Flux toolkit as LispOS base

Tim Pierce twpierce@mail.bsd.uchicago.edu
Fri, 2 May 1997 16:33:47 -0500 (CDT)

I spent some of last night reading several of the URLs that have
been sent to this list.  The Flux project seems especially
relevant to what we are doing here, and I think we may want to
reconsider using it as a possible base.

These items are of particular interest, since they directly
address concerns that have been raised here about the feasibility
of ``starting from scratch'', and the importance of using existing
components.  This strikes me as a very exciting potential start
for a low-level Lisp kernel.  I'd like to hear feedback from other
developers, particularly people who have had personal experience
with Flux or similar toolkits and might be able to comment.

According to the Flux project's home page, a new (and ``somewhat
incompatible'') release of the toolkit is scheduled for mid-May.
In the meantime, the current release is unavailable, but if we
decide that there is an immediate need to start hacking, we may be
able to persuade Jay Lepreau to provide it.


     I'm booting ML directly on the hardware as the OS. Your code meant
   that I could instantly get up and going by linking the SML/NJ
   runtime against OSKit and booting. I have a lot of research
   directions to chase with the theme of the advanced-language OS,
   and much further down the line we'll hopefully rip out a lot of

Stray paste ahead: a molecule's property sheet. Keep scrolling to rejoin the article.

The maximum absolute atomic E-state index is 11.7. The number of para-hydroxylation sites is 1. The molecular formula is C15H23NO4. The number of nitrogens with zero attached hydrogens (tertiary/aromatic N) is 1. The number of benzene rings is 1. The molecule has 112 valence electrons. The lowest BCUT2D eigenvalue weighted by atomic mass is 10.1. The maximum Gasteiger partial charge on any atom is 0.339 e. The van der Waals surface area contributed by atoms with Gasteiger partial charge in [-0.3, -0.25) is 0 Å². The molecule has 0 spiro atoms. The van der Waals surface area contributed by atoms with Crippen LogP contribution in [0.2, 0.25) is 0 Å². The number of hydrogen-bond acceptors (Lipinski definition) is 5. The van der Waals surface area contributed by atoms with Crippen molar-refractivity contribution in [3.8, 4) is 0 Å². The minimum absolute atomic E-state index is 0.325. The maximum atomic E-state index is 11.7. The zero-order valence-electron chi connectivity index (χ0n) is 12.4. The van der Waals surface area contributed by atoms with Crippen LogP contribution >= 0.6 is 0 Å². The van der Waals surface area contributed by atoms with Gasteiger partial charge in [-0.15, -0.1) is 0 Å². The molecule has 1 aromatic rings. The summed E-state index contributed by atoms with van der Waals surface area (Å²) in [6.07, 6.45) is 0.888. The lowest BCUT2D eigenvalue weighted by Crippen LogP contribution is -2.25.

what we've used from OSKit. But OSKit gives me an instant platform
   to start with.
     I could have tried to tease apart Linux, and used it, but it would
   have been a long, drawn-out mess. OSKit was perfect for my needs,
   especially since it has a lot of support for porting user code
   (like SML/NJ) to run on a raw machine (e.g., the stdlib and I/O
   libs). The remote gdb support was also key, and your documentation
   was very valuable.

   Olin Shivers
   Research Scientist, MIT
   October 7, 1996


   [Flux's] purpose is to provide, as a set of easily reusable modules, much
   of the infrastructure ``grunge'' that usually takes up a large
   percentage of development time in any operating system or OS-related
   project, and allow developers to concentrate their efforts on the
   unique and interesting aspects of the new OS in question. The goal is
   for someone to be able to take the OS toolkit and immediately have a  
   base on which they can start concentrating on ``real'' OS issues such
   as scheduling, VM, IPC, file systems, security, or whatever, instead 
   of spending six months first writing boot loader code, startup code,
   device drivers, kernel printf and malloc code, a kernel debugger, etc.
   The intention of this toolkit is not to ``write the OS for you''; we
   certainly want to leave the OS writing to the OS writer. The dividing
   line between the ``OS'' and the ``OS toolkit,'' as we see it, is
   basically the line between what OS writers want to write and what they
   would otherwise have to write but don't really want to.